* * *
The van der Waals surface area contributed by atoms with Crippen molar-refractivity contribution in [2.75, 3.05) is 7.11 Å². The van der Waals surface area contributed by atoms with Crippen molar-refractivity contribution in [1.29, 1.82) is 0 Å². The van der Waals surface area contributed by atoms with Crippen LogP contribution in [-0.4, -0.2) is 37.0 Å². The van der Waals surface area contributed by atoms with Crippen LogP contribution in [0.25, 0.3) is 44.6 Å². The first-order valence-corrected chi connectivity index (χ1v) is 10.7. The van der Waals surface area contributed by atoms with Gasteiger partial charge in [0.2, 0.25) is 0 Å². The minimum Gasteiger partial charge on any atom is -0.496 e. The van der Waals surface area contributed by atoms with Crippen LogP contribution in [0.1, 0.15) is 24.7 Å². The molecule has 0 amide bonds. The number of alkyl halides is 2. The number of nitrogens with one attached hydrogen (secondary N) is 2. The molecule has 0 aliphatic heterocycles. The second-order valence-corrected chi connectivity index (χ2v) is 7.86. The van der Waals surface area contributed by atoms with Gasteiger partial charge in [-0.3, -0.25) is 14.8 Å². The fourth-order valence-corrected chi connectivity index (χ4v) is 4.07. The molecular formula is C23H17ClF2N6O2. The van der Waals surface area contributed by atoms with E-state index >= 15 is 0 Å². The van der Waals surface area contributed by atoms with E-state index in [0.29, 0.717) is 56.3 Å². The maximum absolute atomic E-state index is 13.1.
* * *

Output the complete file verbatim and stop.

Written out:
The van der Waals surface area contributed by atoms with Crippen molar-refractivity contribution in [2.75, 3.05) is 7.11 Å². The van der Waals surface area contributed by atoms with Crippen molar-refractivity contribution in [1.29, 1.82) is 0 Å². The van der Waals surface area contributed by atoms with Crippen LogP contribution in [-0.4, -0.2) is 37.0 Å². The van der Waals surface area contributed by atoms with Crippen LogP contribution in [0.25, 0.3) is 44.6 Å². The first-order valence-corrected chi connectivity index (χ1v) is 10.7. The van der Waals surface area contributed by atoms with Gasteiger partial charge in [0.2, 0.25) is 0 Å². The minimum Gasteiger partial charge on any atom is -0.496 e. The van der Waals surface area contributed by atoms with Crippen LogP contribution in [0.1, 0.15) is 24.7 Å². The molecule has 0 amide bonds. The number of alkyl halides is 2. The number of nitrogens with one attached hydrogen (secondary N) is 2. The molecule has 0 aliphatic heterocycles. The second-order valence-corrected chi connectivity index (χ2v) is 7.86. The van der Waals surface area contributed by atoms with Gasteiger partial charge in [-0.3, -0.25) is 14.8 Å². The fourth-order valence-corrected chi connectivity index (χ4v) is 4.07. The molecular formula is C23H17ClF2N6O2. The van der Waals surface area contributed by atoms with E-state index >= 15 is 0 Å². The van der Waals surface area contributed by atoms with E-state index in [0.29, 0.717) is 56.3 Å². The maximum absolute atomic E-state index is 13.1.